Read more on Pregnancy, Birth & Baby website

Pregnancy, breastfeeding and COVID-19 vaccines | Australian Government Department of Health and Aged Care

COVID-19 can be serious for women who are pregnant. The best way to reduce your risk is to get all the COVID-19 vaccinations recommended for your age group or individual health needs. You can receive the vaccine at any stage of pregnancy.

Read more on Department of Health and Aged Care website

COVID-19 vaccination when pregnant or breastfeeding and for those planning pregnancy - RANZCOG

The Royal Australian and New Zealand College of Obstetricians and Gynaecologists (RANZCOG) acknowledges the risk posed to the community, healthcare workers, and all patients, due to the COVID-19 (coronavirus) pandemic

Read more on RANZCOG - Royal Australian and New Zealand College of Obstetricians and Gynaecologists website

COVID-19 advice for pregnant women and new parents | NSW Government

If you are pregnant, planning a family or are a new parent, there are some tips to make it easier to navigate these new life moments with COVID-19. 

Read more on NSW Health website

Immunisation during pregnancy - Immunisation Coalition

Immunisation during pregnancy is vital to protect the mother and unborn child. We recommend pregnant women receive vaccines for whooping cough, influenza and now COVID-19.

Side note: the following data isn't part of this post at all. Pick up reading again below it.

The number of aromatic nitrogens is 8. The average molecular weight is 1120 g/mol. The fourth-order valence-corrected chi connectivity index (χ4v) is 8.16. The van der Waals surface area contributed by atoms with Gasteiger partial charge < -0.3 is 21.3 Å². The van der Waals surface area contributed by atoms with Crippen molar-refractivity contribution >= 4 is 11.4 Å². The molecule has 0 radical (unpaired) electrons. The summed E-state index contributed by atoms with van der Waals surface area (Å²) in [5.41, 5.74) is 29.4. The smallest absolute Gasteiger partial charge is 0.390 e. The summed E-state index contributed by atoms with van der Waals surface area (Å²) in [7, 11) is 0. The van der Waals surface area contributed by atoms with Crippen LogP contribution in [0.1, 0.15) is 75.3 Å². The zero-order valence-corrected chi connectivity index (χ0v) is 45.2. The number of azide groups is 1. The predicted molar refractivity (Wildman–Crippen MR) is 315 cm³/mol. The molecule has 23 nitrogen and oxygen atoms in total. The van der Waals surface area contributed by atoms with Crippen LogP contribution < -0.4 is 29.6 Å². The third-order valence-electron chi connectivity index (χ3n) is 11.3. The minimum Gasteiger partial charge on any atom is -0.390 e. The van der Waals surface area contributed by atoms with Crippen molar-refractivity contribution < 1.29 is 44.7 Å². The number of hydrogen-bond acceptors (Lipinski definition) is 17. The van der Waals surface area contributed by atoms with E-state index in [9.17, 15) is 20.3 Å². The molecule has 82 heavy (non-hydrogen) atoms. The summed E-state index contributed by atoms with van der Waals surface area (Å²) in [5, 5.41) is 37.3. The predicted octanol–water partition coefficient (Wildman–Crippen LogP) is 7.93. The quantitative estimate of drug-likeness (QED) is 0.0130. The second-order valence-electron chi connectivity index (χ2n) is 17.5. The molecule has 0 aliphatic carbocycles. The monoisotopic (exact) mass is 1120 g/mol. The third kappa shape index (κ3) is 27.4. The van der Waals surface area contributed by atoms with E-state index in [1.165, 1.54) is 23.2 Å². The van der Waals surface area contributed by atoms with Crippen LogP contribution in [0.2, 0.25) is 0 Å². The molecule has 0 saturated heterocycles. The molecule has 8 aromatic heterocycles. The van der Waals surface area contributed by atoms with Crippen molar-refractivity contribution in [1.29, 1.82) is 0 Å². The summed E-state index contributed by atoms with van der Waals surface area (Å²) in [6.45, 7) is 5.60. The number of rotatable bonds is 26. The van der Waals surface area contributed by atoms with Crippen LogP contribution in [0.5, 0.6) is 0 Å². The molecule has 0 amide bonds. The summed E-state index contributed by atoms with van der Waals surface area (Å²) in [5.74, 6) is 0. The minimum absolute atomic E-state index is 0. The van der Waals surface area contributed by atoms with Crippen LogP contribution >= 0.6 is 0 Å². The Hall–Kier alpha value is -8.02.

Read more on Immunisation Coalition website

Vaccinations during pregnancy | NCIRS

Vaccinations during pregnancy protect expectant mothers and their babies.

Read more on National Centre for Immunisation Research and Surveillance (NCIRS) website

Call us and speak to a Maternal Child Health Nurse for personal advice and guidance.

Need further advice or guidance from our maternal child health nurses?

Healthdirect Australia acknowledges the Traditional Owners of Country throughout Australia and their continuing connection to land, sea and community. We pay our respects to the Traditional Owners and to Elders both past and present.

This information is for your general information and use only and is not intended to be used as medical advice and should not be used to diagnose, treat, cure or prevent any medical condition, nor should it be used for therapeutic purposes.

The information is not a substitute for independent professional advice and should not be used as an alternative to professional health care. If you have a particular medical problem, please consult a healthcare professional.

Except as permitted under the Copyright Act 1968, this publication or any part of it may not be reproduced, altered, adapted, stored and/or distributed in any form or by any means without the prior written permission of Healthdirect Australia.